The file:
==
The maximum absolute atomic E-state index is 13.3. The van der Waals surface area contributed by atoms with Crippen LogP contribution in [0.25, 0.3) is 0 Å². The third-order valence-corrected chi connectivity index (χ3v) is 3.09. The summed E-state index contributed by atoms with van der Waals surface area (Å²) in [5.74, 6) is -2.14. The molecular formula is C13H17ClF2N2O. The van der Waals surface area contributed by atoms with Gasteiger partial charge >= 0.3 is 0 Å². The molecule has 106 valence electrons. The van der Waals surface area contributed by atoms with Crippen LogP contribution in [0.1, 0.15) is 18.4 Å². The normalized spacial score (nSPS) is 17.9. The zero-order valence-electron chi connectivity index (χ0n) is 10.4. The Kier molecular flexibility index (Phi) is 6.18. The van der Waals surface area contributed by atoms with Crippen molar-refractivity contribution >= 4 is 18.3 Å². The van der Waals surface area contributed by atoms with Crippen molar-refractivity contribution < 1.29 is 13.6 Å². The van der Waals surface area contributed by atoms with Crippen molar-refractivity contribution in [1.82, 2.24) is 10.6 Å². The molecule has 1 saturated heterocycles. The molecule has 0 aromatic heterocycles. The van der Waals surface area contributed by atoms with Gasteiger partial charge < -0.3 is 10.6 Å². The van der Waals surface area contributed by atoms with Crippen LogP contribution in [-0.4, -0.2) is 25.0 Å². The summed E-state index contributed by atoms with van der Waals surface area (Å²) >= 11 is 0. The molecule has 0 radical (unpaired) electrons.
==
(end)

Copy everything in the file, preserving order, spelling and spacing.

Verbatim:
The maximum absolute atomic E-state index is 13.3. The van der Waals surface area contributed by atoms with Crippen LogP contribution in [0.25, 0.3) is 0 Å². The third-order valence-corrected chi connectivity index (χ3v) is 3.09. The summed E-state index contributed by atoms with van der Waals surface area (Å²) in [5.74, 6) is -2.14. The molecular formula is C13H17ClF2N2O. The van der Waals surface area contributed by atoms with Gasteiger partial charge >= 0.3 is 0 Å². The molecule has 106 valence electrons. The van der Waals surface area contributed by atoms with Crippen LogP contribution in [0.1, 0.15) is 18.4 Å². The normalized spacial score (nSPS) is 17.9. The zero-order valence-electron chi connectivity index (χ0n) is 10.4. The Kier molecular flexibility index (Phi) is 6.18. The van der Waals surface area contributed by atoms with Crippen molar-refractivity contribution >= 4 is 18.3 Å². The van der Waals surface area contributed by atoms with Crippen molar-refractivity contribution < 1.29 is 13.6 Å². The van der Waals surface area contributed by atoms with Crippen molar-refractivity contribution in [1.82, 2.24) is 10.6 Å². The molecule has 1 saturated heterocycles. The molecule has 0 aromatic heterocycles. The van der Waals surface area contributed by atoms with Gasteiger partial charge < -0.3 is 10.6 Å². The van der Waals surface area contributed by atoms with Crippen LogP contribution in [-0.4, -0.2) is 25.0 Å². The summed E-state index contributed by atoms with van der Waals surface area (Å²) >= 11 is 0. The molecule has 0 radical (unpaired) electrons.